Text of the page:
- authorisation – do they have the right to access the resource they have requested?
This architecture is flawed for three reasons: Privacy erosion; Toxic Data Stores; and perhaps most surprisingly, Poor Security. Let’s look at each of these in turn.
Every time you use an identifier provided to you by an issuing authority, from accessing your bank, to paying for a coffee, to opening your social media account, it is linked by the issuing authority to you as an individual. The issuing authority knows who you are (through the onboarding process), and knows what you’re doing (through the verification of your id by the receiving party). This is not a correlation risk, it is a correlation fact. Even if the receiving party doesn’t check the id they are offered, the recorded identifier is bound to you by the issuing authority and can be linked later through data analysis. Overtime, the usage pattern, the data “exhaust” you generate becomes as much, and often more, of a revealing disclosure than the original personal material you provided to be given the identifier.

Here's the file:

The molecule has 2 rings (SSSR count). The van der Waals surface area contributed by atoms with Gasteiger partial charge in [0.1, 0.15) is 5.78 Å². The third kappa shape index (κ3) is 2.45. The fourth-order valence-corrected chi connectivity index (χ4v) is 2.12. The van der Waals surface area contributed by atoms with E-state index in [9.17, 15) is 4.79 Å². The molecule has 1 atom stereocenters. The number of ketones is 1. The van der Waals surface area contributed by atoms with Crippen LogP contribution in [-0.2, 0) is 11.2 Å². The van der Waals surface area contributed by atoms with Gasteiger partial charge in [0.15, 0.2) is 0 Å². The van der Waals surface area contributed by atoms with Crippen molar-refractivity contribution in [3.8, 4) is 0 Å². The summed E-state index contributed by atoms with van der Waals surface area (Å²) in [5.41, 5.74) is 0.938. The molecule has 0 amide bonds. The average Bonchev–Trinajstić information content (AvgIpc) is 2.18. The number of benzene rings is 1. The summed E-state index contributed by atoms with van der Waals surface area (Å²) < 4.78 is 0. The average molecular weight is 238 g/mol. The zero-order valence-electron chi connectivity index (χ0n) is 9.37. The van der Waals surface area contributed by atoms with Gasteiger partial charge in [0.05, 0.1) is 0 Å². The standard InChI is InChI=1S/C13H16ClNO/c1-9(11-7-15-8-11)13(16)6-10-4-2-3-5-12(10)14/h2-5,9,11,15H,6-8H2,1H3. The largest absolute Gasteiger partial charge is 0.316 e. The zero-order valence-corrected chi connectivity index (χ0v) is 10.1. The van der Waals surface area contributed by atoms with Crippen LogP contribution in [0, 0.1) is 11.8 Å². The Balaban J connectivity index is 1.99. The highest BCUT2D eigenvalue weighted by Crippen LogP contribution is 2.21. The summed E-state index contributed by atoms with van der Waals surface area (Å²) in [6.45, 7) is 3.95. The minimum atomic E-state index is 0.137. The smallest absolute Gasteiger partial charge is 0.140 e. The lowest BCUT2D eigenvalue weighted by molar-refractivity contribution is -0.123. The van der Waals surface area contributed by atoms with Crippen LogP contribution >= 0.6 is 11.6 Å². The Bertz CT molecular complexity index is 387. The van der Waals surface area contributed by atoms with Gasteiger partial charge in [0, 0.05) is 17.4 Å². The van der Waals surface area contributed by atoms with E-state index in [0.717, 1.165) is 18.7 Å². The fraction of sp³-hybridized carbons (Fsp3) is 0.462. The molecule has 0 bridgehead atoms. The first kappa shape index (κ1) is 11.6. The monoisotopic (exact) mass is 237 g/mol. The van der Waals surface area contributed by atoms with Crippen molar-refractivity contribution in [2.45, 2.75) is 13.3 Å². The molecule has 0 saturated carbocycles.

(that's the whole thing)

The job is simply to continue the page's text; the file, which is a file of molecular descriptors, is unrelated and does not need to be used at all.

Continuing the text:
Some of these systems (the better ones) implement a form of digital blinding by the issuing and verification service provider; digitally covering their eyes and ears, to try to be true to their promise of not watching what you’re doing. But the architecture means that they have to work hard to not know, and if they do know, not to remember and often regulations and operating practices mean logs are kept.
Some of course make no such effort. They are commercially interested in remembering and analysing your activities. Others may have other interests, or perhaps have other interests imposed upon them by other parties. It is common practice for online services to share data about you back to third parties, typically including Google and Facebook directly or indirectly.
Basically using an identifier that is strongly linked to you as a person is like using your passport everytime you want to buy a coffee. Massive overkill and fraught with risk.
Toxic Data Stores
A identifier based architecture demands that all organisations using (receiving) the identifier remember which identifiers have access to which resources (the authorisation bit). Often described in terms of access control lists, put in human terms, each organisation needs to remember the access and data rights linked to each identifier that they recognise. Often of course, they remember a whole bunch of other stuff, your name, address, date of birth etc. This data, and site specific content, is replicated in every site and has three toxic impacts: